Three busy and creative kids make for a noisy living space…more noise—physically and figuratively—than my poor momma brain can handle sometimes. It’s not that I don’t want them to be creative; as a matter of fact I’ve encouraged it. And I certainly don’t want them to be quiet (well, not all the time anyways)- that would be counterintuitive to allowing them to become the people they are becoming…the people God created them to be.
But all of this becoming gets a little noisy, and a lot messy, and momma starts to feel overwhelmed and tired because God wired me to be a person that is fueled by quiet things—things that my kids call “boring”. I am a woman who likes reading, writing, long stretches of quiet with no music on, boring card games, and intellectual movies and documentaries.  I like quiet walks, acoustic music and nice orderly dinners. I like art museums, and walking tours and listening to interesting presentations on food and nutrition and crunchy, healthy, geeky things. 
I know. I know. I have kids…
But the truth is that the “me” that I’ve always been doesn’t always feel like it jives with the “me” in Mommy, if you know what I mean.
So what’s a woman to do when she realizes she is wired as an introvert and 2 of her 3 children are extroverts, and she doesn’t want to squash their enthusiasm, but she also needs to be true to herself?
There is no easy answer, friends. There is no easy answer.
You squeeze in short naps. You take an extra long time in the bathroom until someone realizes you’re gone (which is never an extra long time, actually). You sneak away to do some laundry and take really deep breaths in the basement while you’re down there…again, until someone calls your name. You take rides in your minivan, picking up a coffee and driving circles through your neighborhood.
Before having kids I would have told you I had the answer to this question. I would have told you, so confidently, that of course you “just find balance”. That you should do the things you like and love and teach your children to enjoy them with you.
Well, that all sounds nice…in theory. And sometimes it works…sometimes. 
I had a lot of answers to parenting before I actually became a parent.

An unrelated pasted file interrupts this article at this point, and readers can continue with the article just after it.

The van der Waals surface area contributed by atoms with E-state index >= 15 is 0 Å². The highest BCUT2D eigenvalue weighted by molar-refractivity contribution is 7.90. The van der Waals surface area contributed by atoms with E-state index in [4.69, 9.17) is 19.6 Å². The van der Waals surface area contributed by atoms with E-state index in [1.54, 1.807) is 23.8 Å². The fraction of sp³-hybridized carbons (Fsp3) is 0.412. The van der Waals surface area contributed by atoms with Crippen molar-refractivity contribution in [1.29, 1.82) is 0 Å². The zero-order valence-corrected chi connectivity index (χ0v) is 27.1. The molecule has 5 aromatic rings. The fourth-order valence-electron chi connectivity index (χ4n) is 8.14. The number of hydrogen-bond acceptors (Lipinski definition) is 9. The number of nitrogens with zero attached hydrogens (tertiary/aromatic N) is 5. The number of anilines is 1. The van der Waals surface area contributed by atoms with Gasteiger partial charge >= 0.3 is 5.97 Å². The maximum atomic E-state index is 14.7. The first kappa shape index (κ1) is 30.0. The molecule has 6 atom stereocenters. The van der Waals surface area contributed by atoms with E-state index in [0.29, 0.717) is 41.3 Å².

So, I’m at the library as I write this. I found myself visiting the library, different libraries, several times this past month. Not with kids. I do that too. All. By. Myself. 
I’ve been having a hard time thinking clearly at home, and I’ve been working through a lot of life things in my mind and heart. 
When I left the house Ella was practicing her piano and clarinet, Aubrey was singing JoJo Siwa songs along with her Alexa, the dog was barking at the neighbors, Scott was grinding coffee…there were a few fights, there were crashing magna tiles, there was some nagging to get the kids to pick-up their bedrooms and do their homework, and all manner of other shenanigans going on.
When I go home, someone will surely be singing, the dog might still be barking. Scott may very well be playing with some other piece of coffee apparatus, or have his electric guitar plugged in the middle of the living room with the amp cranked up to volume 10.  Another fight might be ensuing between two of the girls somewhere in the house. It will also be time to round the natives up towards bed, which will result in running around in half dressed variations, asking for water and bread and butter and suddenly remembering that there is a Science quiz tomorrow and a permission slip I should have signed. 
Yup. All that noise will be happening.
But, I’ll be ready to re-enter the fray with a slightly fuller tank and maybe even a few of my two-gazillion thoughts processed, which will be good for everyone.
And then we’ll begin the fun and noisy carnival all over again tomorrow.

***I will be devoting each Monday in March to my meandering thoughts about finding quiet, the spiritual practice of being quiet, and what it looks like to live a sometimes quiet life (or at least find quiet moments) in the midst of a noisy world.  I hope you’ll stop by again. 

Saturday, March 7

Making Space for Quiet in Your Noisy Life, Part 1

Wow! I blink and three months go by lately. 
Does anyone else feel that way?
Sorry for my absence here…Hello again. 
I could go into all the reasons for my absence, but honestly it was nothing major. Just life…lots and lots of life. Good life. Busy life. Fun life. #Momlife.